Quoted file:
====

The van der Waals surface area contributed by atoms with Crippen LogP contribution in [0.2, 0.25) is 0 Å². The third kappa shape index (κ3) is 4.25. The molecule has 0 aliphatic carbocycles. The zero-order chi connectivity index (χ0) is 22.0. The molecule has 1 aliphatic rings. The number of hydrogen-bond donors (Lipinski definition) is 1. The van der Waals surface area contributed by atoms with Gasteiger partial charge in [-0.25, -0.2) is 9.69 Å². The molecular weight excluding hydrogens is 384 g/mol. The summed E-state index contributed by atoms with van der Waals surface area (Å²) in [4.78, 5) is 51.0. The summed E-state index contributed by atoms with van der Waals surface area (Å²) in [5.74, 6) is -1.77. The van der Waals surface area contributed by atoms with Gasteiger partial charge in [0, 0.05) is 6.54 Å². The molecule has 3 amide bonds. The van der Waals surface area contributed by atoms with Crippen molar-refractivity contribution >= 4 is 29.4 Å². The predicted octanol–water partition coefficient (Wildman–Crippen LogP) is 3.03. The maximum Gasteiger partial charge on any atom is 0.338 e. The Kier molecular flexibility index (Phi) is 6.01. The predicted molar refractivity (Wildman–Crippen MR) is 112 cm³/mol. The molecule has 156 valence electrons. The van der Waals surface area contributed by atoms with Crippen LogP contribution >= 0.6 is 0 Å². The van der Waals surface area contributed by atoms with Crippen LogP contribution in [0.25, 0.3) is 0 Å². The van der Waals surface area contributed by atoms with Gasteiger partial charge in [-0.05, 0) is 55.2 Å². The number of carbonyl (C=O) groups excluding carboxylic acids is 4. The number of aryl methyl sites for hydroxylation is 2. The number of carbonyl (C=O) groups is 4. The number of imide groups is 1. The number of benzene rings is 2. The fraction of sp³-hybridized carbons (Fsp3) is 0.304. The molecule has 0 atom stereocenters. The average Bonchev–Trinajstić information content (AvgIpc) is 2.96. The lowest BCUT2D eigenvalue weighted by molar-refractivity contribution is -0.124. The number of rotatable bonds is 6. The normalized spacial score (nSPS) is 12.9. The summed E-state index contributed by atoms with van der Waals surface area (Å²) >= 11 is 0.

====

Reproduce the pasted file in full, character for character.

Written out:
The van der Waals surface area contributed by atoms with Crippen LogP contribution in [0.2, 0.25) is 0 Å². The third kappa shape index (κ3) is 4.25. The molecule has 0 aliphatic carbocycles. The zero-order chi connectivity index (χ0) is 22.0. The molecule has 1 aliphatic rings. The number of hydrogen-bond donors (Lipinski definition) is 1. The van der Waals surface area contributed by atoms with Gasteiger partial charge in [-0.25, -0.2) is 9.69 Å². The molecular weight excluding hydrogens is 384 g/mol. The summed E-state index contributed by atoms with van der Waals surface area (Å²) in [4.78, 5) is 51.0. The summed E-state index contributed by atoms with van der Waals surface area (Å²) in [5.74, 6) is -1.77. The van der Waals surface area contributed by atoms with Gasteiger partial charge in [0, 0.05) is 6.54 Å². The molecule has 3 amide bonds. The van der Waals surface area contributed by atoms with Crippen molar-refractivity contribution >= 4 is 29.4 Å². The predicted octanol–water partition coefficient (Wildman–Crippen LogP) is 3.03. The maximum Gasteiger partial charge on any atom is 0.338 e. The Kier molecular flexibility index (Phi) is 6.01. The predicted molar refractivity (Wildman–Crippen MR) is 112 cm³/mol. The molecule has 156 valence electrons. The van der Waals surface area contributed by atoms with Crippen LogP contribution >= 0.6 is 0 Å². The van der Waals surface area contributed by atoms with Crippen LogP contribution in [0.25, 0.3) is 0 Å². The van der Waals surface area contributed by atoms with Gasteiger partial charge in [-0.05, 0) is 55.2 Å². The number of carbonyl (C=O) groups excluding carboxylic acids is 4. The number of aryl methyl sites for hydroxylation is 2. The number of carbonyl (C=O) groups is 4. The number of imide groups is 1. The number of benzene rings is 2. The fraction of sp³-hybridized carbons (Fsp3) is 0.304. The molecule has 0 atom stereocenters. The average Bonchev–Trinajstić information content (AvgIpc) is 2.96. The lowest BCUT2D eigenvalue weighted by molar-refractivity contribution is -0.124. The number of rotatable bonds is 6. The normalized spacial score (nSPS) is 12.9. The summed E-state index contributed by atoms with van der Waals surface area (Å²) >= 11 is 0.